Thursday, December 18th, 2014

Romney misleads, flawed Perry video says

Rick Perry posted this anti-Mitt Romney video October 20, 2011.

Texas Gov. Rick Perry’s latest video, posted online Oct. 20, 2011, casts former Massachusetts Gov. Mitt Romney as misleading.

Perry’s video has misleading elements itself.

In its opening clip, Romney is shown telling an interviewer for CBS News that he was happy the Obama administration was copying the idea of insurance exchanges from a health care overhaul he earlier signed into law in Massachusetts. The federal health care act signed into law by Barack Obama in 2010 includes exchanges -- marketplaces for residents to purchase private health insurance coverage -- like ones in the law approved by Romney.

CBS briefly interviewed Romney on June 24, 2009. Perry’s video shows Romney being asked: "How do you insure the 45 or 50 million Americans who are not on the books?" Romney’s reply: "Well, that’s what we did in Massachusetts. And that is we put together an exchange and the president’s copying that idea. I'm glad to hear that."

Viewers might take the excerpt as a sign Romney was generally cheering on the Democratic president’s approach to expanding health care access. But the reporter was asking Romney what he'd advise Obama not to do. Romney replied that he'd avoid having government run an insurance plan--a point he hammered twice. One of his comments: "Don’t set up a government insurance plan because it’s going to end up costing billions of dollars in subsidy. It’s the wrong way to go." Romney also took issue with Obama pointing out private insurers are profitable. A lot are not-for-profit efforts, Romney said.

Another snippet in Perry’s video originated in a December 2007 edition of NBC's Meet the Press showing its host, Tim Russert, who died in June 2008, asking Romney about the Massachusetts law's mandate that individuals obtain health coverage. In Perry's video, the viewer sees and hears Russert asking: "Why, if it's good for Massachusetts and it's working in Massachusetts, wouldn't you apply it to the rest of the country?" Romney's reply: "I would."
   
As we noted per an earlier Perry video, an obvious conclusion would be that Romney supports a national individual mandate, a feature of the the 2010 federal law that opponents have unanimously decried. In reality, the next part of Russert's interview of Romney indicates the candidate isn't on board with a national mandate.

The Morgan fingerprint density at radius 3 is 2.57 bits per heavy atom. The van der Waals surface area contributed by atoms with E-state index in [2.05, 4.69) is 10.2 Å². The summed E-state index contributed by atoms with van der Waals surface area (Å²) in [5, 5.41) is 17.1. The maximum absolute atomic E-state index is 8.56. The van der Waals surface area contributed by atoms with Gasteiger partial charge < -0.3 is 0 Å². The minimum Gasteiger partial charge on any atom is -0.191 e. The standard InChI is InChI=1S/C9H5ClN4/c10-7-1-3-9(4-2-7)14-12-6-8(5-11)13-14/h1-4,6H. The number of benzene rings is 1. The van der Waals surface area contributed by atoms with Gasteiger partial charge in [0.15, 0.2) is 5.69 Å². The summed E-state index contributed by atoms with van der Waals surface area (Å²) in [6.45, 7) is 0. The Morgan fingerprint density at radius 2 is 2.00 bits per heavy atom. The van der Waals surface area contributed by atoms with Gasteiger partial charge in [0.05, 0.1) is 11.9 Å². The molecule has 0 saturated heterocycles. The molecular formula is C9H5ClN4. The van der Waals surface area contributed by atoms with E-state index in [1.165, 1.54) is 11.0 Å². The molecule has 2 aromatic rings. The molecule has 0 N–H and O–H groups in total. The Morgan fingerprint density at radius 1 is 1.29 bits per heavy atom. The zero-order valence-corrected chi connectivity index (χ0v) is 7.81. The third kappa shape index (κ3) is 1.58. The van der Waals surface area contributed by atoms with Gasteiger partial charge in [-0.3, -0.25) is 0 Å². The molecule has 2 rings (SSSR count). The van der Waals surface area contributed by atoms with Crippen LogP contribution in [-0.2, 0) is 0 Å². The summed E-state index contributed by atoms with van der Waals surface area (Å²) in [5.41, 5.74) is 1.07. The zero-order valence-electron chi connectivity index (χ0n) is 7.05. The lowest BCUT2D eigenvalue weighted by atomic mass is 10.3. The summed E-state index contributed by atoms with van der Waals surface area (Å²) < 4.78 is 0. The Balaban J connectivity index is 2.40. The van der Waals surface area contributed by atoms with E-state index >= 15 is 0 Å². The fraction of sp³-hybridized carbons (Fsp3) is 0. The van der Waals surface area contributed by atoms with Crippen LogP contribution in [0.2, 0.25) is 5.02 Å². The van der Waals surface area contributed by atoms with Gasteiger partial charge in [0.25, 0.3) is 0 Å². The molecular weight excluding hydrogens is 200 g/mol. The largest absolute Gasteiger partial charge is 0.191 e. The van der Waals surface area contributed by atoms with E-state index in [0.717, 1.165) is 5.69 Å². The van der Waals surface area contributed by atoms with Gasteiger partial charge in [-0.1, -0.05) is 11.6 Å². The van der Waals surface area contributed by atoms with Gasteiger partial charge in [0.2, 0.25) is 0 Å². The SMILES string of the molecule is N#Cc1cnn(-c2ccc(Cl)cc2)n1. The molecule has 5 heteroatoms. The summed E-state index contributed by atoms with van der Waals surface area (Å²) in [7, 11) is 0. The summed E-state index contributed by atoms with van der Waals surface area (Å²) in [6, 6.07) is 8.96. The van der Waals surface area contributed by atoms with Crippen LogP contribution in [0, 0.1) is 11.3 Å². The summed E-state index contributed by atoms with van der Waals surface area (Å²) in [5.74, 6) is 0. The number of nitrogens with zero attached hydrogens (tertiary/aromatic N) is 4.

Viewers of the Perry video don't hear this exchange:

Russert: "A mandate?"
   
Romney: "No. Let me tell you what I would do, just exactly as I described. I like what we did in Massachusetts. I think it's a great plan. But I'm a federalist. I don't believe in applying what works in one state to all states if different states have different circumstances."
   
Later in the interview, Romney says: "Given the kind of differences between states, I'm not somebody who's going to say what I did in Massachusetts I'm going to now tell every state they have to do it the same way. Now, I happen to like what we did. I think it's a good model for other states. Maybe not every state, but most.
   
"And so what I'd do at the federal level is give to every state the same kind of flexibility we got from the federal government, as well as some carrots and sticks to actually get all their citizens insured. And I think a lot of states will choose what we did. I wouldn't tell them they have to do our plan."

Perry’s latest video revisits whether Romney cut a line from his 2009 book saying the Massachusetts health insurance law should be replicated nationally before it was reprinted as a paperback. And Perry’s video shows Romney saying at a 2011 debate that he said no such thing in his book.

Romney's comments about health care were edited between editions of his book. Among the changes: A line that advocated the Massachusetts model as a strong option for other states was replaced by a shorter, more generic sentence. Perry’s video exaggerates by making it sound as though Romney had advocated his state's plan as national health care policy. That's not what Romney wrote. PolitiFact earlier rated as Mostly False Perry’s claim in a debate that Romney touted the Massachusetts health plan for the nation in his hardcover book but deleted it for the paperback.

Finally, Perry’s new video airs pieces of his exchange with Romney in the Oct. 18, 2011, CNN Republican presidential debate about undocumented workers who mowed Romney’s lawn, an episode exposed years ago. In the debate, Romney said he doesn’t think he’s ever hired an illegal worker. In 2006, the Boston Globe reported that the workers at issue were illegal immigrants employed by a company hired to mow Romney’s lawn.

Perry’s video includes part of Romney’s explanation from the debate. Recapping what he described as his conversation with a company official, Romney said he told the official: "I’m running for office, for Pete’s sake; I can’t have illegals."

A fuller excerpt of what Romney said: "So we went to the company and we said, ‘Look, you can't have any illegals working on our property. I'm running for office, for Pete's sake; I can't have illegals.’ " Once questioned, Romney said, it turned out the company had hired "someone who had falsified their documents, had documents, and therefore we fired them."